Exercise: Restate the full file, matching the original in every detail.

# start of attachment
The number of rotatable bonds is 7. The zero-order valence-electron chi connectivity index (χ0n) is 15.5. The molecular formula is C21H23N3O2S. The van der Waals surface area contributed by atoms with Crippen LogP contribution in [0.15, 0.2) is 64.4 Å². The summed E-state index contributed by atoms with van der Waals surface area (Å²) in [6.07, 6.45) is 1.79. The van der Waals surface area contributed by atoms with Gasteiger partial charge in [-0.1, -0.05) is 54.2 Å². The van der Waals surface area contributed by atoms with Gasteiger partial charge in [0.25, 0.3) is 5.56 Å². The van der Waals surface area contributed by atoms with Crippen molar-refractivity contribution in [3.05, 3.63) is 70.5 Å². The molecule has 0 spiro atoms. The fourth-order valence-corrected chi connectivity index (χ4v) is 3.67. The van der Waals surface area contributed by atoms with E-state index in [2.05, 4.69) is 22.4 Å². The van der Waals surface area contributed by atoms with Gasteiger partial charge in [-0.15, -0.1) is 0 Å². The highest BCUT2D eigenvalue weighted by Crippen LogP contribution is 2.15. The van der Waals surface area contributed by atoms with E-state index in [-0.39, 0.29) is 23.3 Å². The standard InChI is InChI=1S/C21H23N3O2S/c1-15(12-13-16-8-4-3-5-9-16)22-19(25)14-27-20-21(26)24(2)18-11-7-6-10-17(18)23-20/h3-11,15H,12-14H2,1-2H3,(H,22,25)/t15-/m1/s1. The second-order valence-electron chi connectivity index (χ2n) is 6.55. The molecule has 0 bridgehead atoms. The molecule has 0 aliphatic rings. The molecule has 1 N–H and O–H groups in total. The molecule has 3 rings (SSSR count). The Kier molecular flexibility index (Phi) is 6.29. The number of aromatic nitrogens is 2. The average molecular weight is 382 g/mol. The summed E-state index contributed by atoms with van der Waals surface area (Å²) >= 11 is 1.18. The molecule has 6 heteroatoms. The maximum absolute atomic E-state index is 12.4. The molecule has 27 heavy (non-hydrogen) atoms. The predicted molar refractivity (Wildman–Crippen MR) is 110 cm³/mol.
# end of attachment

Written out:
The number of rotatable bonds is 7. The zero-order valence-electron chi connectivity index (χ0n) is 15.5. The molecular formula is C21H23N3O2S. The van der Waals surface area contributed by atoms with Crippen LogP contribution in [0.15, 0.2) is 64.4 Å². The summed E-state index contributed by atoms with van der Waals surface area (Å²) in [6.07, 6.45) is 1.79. The van der Waals surface area contributed by atoms with Gasteiger partial charge in [-0.1, -0.05) is 54.2 Å². The van der Waals surface area contributed by atoms with Gasteiger partial charge in [0.25, 0.3) is 5.56 Å². The van der Waals surface area contributed by atoms with Crippen molar-refractivity contribution in [3.05, 3.63) is 70.5 Å². The molecule has 0 spiro atoms. The fourth-order valence-corrected chi connectivity index (χ4v) is 3.67. The van der Waals surface area contributed by atoms with E-state index in [2.05, 4.69) is 22.4 Å². The van der Waals surface area contributed by atoms with Gasteiger partial charge in [-0.15, -0.1) is 0 Å². The highest BCUT2D eigenvalue weighted by Crippen LogP contribution is 2.15. The van der Waals surface area contributed by atoms with E-state index in [-0.39, 0.29) is 23.3 Å². The standard InChI is InChI=1S/C21H23N3O2S/c1-15(12-13-16-8-4-3-5-9-16)22-19(25)14-27-20-21(26)24(2)18-11-7-6-10-17(18)23-20/h3-11,15H,12-14H2,1-2H3,(H,22,25)/t15-/m1/s1. The second-order valence-electron chi connectivity index (χ2n) is 6.55. The molecule has 0 bridgehead atoms. The molecule has 0 aliphatic rings. The molecule has 1 N–H and O–H groups in total. The molecule has 3 rings (SSSR count). The Kier molecular flexibility index (Phi) is 6.29. The number of aromatic nitrogens is 2. The average molecular weight is 382 g/mol. The summed E-state index contributed by atoms with van der Waals surface area (Å²) >= 11 is 1.18. The molecule has 6 heteroatoms. The maximum absolute atomic E-state index is 12.4. The molecule has 27 heavy (non-hydrogen) atoms. The predicted molar refractivity (Wildman–Crippen MR) is 110 cm³/mol.